Read more: Is Your MarTech Stack Orchestrating Engagement of Just Blasting Outbound Emails

4. You’re only using a live operator or a bot, not both

The best chat tools can respond to interactions either with a chatbot or a live person. But most companies don’t take advantage of this feature.

Your chat tool needs to know when to move a lead from bot to person. It’s not necessary to staff a chat tool with a live person for early stage interactions (in fact, that may cause friction as more and more people prefer a self-service model), but research shows that when users are ready to speak to a salesperson, they want to speak to a salesperson at that exact moment.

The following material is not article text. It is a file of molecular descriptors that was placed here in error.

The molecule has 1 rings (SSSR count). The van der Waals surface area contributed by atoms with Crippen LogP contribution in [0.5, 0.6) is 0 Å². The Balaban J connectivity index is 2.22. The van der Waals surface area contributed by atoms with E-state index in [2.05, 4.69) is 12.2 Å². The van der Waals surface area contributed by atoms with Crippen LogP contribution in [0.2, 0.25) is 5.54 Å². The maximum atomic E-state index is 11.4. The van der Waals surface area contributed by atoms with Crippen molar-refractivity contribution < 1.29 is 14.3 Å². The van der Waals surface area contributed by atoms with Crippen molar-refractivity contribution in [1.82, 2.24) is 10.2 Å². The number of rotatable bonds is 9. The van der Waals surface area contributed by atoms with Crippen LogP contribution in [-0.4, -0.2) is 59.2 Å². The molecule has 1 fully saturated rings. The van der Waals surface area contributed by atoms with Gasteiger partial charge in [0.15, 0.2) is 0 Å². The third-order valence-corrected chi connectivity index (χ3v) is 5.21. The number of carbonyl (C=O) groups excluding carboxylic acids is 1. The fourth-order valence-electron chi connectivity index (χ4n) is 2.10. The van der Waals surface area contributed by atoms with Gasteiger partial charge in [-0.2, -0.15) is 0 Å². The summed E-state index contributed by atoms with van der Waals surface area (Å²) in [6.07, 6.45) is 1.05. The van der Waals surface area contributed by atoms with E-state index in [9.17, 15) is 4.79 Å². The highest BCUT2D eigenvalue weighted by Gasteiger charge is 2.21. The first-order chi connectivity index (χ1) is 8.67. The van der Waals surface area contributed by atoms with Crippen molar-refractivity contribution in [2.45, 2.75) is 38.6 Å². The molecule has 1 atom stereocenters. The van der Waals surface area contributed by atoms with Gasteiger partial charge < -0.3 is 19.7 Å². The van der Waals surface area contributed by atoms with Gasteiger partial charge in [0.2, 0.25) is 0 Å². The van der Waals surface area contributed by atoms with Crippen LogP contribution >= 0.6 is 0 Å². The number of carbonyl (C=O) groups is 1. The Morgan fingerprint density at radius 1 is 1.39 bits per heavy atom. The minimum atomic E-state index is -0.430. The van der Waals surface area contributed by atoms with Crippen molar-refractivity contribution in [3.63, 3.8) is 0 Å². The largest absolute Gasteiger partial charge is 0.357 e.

Your chat tool should dynamically be answering “is this person looking to buy now?” And if the answer is “yes”, it should route the lead to a live operator. If the answer is “no”, the bot should continue to respond and provide next steps to move a person through their journey.

To be successful here, you’ll need a lead management framework with clearly defined lead qualification stages, a robust lead scoring model, and appropriate SLAs to ensure that your sales team is prepared to handle incoming chats when a person is routed to a live rep.

Read more: Capturing Your Buyer’s Most Meaningful Online Behavior

5. Your sales reps aren’t leveraging the intel gained in chat interactions

Chat provides an amazing opportunity for salespeople to connect with qualified leads at a moment of high intent. But most companies aren’t training their reps to interpret the data gleaned from a chat interaction into a meaningful conversation, so the opportunity is wasted.